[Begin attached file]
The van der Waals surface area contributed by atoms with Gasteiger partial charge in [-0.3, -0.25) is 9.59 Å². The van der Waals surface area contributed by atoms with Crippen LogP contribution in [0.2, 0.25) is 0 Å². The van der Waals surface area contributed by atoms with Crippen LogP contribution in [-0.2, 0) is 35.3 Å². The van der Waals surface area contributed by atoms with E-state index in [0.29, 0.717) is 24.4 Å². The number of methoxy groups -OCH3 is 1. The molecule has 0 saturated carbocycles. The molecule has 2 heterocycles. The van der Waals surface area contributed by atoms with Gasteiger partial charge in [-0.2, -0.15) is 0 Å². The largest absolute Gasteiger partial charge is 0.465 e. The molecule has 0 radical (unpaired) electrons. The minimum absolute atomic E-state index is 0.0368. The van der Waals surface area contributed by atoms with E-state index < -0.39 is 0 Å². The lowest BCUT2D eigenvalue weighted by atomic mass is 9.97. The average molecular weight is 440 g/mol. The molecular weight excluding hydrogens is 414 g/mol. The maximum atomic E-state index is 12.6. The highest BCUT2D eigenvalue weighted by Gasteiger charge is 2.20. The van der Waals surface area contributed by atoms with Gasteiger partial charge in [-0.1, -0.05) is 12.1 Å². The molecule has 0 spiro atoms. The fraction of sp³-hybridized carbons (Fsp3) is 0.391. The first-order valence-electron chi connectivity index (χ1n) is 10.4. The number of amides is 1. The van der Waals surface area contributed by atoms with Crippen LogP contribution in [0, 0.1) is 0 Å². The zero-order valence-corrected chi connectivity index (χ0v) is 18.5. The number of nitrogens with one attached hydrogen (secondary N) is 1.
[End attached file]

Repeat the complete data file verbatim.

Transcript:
The van der Waals surface area contributed by atoms with Gasteiger partial charge in [-0.3, -0.25) is 9.59 Å². The van der Waals surface area contributed by atoms with Crippen LogP contribution in [0.2, 0.25) is 0 Å². The van der Waals surface area contributed by atoms with Crippen LogP contribution in [-0.2, 0) is 35.3 Å². The van der Waals surface area contributed by atoms with E-state index in [0.29, 0.717) is 24.4 Å². The number of methoxy groups -OCH3 is 1. The molecule has 0 saturated carbocycles. The molecule has 2 heterocycles. The van der Waals surface area contributed by atoms with Gasteiger partial charge in [-0.2, -0.15) is 0 Å². The largest absolute Gasteiger partial charge is 0.465 e. The molecule has 0 radical (unpaired) electrons. The minimum absolute atomic E-state index is 0.0368. The van der Waals surface area contributed by atoms with E-state index < -0.39 is 0 Å². The lowest BCUT2D eigenvalue weighted by atomic mass is 9.97. The average molecular weight is 440 g/mol. The molecular weight excluding hydrogens is 414 g/mol. The maximum atomic E-state index is 12.6. The highest BCUT2D eigenvalue weighted by Gasteiger charge is 2.20. The van der Waals surface area contributed by atoms with Gasteiger partial charge in [-0.1, -0.05) is 12.1 Å². The molecule has 0 spiro atoms. The fraction of sp³-hybridized carbons (Fsp3) is 0.391. The first-order valence-electron chi connectivity index (χ1n) is 10.4. The number of amides is 1. The van der Waals surface area contributed by atoms with Crippen LogP contribution in [0, 0.1) is 0 Å². The zero-order valence-corrected chi connectivity index (χ0v) is 18.5. The number of nitrogens with one attached hydrogen (secondary N) is 1.